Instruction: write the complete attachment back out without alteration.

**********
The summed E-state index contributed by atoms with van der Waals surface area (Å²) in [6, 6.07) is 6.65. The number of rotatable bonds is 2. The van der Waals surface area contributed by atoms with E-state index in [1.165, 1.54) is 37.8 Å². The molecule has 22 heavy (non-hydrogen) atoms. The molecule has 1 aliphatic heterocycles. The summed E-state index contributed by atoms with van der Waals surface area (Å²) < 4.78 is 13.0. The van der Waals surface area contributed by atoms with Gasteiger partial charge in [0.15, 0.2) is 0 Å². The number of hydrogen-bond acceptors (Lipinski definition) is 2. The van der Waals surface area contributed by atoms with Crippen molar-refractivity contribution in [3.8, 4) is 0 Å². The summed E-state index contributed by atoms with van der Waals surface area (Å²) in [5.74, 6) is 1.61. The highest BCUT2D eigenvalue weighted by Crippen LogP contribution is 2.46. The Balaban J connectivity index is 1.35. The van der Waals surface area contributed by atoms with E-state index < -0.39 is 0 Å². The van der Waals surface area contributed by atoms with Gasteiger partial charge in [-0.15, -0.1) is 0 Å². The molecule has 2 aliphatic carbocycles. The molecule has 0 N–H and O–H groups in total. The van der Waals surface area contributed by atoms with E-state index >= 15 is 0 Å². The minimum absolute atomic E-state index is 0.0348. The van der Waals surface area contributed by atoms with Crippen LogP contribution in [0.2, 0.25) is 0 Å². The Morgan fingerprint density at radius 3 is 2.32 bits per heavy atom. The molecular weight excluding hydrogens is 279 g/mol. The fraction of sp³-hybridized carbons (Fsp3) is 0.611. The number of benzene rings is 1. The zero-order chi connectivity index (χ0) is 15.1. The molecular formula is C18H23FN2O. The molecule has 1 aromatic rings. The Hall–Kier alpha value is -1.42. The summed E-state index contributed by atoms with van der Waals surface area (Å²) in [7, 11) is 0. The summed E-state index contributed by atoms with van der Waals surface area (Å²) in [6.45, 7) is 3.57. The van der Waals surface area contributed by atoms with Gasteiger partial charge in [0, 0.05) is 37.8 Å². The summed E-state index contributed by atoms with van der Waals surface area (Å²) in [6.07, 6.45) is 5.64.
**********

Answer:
The summed E-state index contributed by atoms with van der Waals surface area (Å²) in [6, 6.07) is 6.65. The number of rotatable bonds is 2. The van der Waals surface area contributed by atoms with E-state index in [1.165, 1.54) is 37.8 Å². The molecule has 22 heavy (non-hydrogen) atoms. The molecule has 1 aliphatic heterocycles. The summed E-state index contributed by atoms with van der Waals surface area (Å²) < 4.78 is 13.0. The van der Waals surface area contributed by atoms with Gasteiger partial charge in [0.15, 0.2) is 0 Å². The number of hydrogen-bond acceptors (Lipinski definition) is 2. The van der Waals surface area contributed by atoms with Crippen molar-refractivity contribution in [3.8, 4) is 0 Å². The summed E-state index contributed by atoms with van der Waals surface area (Å²) in [5.74, 6) is 1.61. The highest BCUT2D eigenvalue weighted by Crippen LogP contribution is 2.46. The Balaban J connectivity index is 1.35. The van der Waals surface area contributed by atoms with E-state index < -0.39 is 0 Å². The van der Waals surface area contributed by atoms with Gasteiger partial charge in [-0.15, -0.1) is 0 Å². The molecule has 2 aliphatic carbocycles. The molecule has 0 N–H and O–H groups in total. The van der Waals surface area contributed by atoms with E-state index >= 15 is 0 Å². The minimum absolute atomic E-state index is 0.0348. The van der Waals surface area contributed by atoms with Crippen LogP contribution in [0.2, 0.25) is 0 Å². The Morgan fingerprint density at radius 3 is 2.32 bits per heavy atom. The molecular weight excluding hydrogens is 279 g/mol. The fraction of sp³-hybridized carbons (Fsp3) is 0.611. The number of benzene rings is 1. The zero-order chi connectivity index (χ0) is 15.1. The molecular formula is C18H23FN2O. The molecule has 1 aromatic rings. The Hall–Kier alpha value is -1.42. The summed E-state index contributed by atoms with van der Waals surface area (Å²) in [7, 11) is 0. The summed E-state index contributed by atoms with van der Waals surface area (Å²) in [6.45, 7) is 3.57. The van der Waals surface area contributed by atoms with Gasteiger partial charge in [0, 0.05) is 37.8 Å². The summed E-state index contributed by atoms with van der Waals surface area (Å²) in [6.07, 6.45) is 5.64.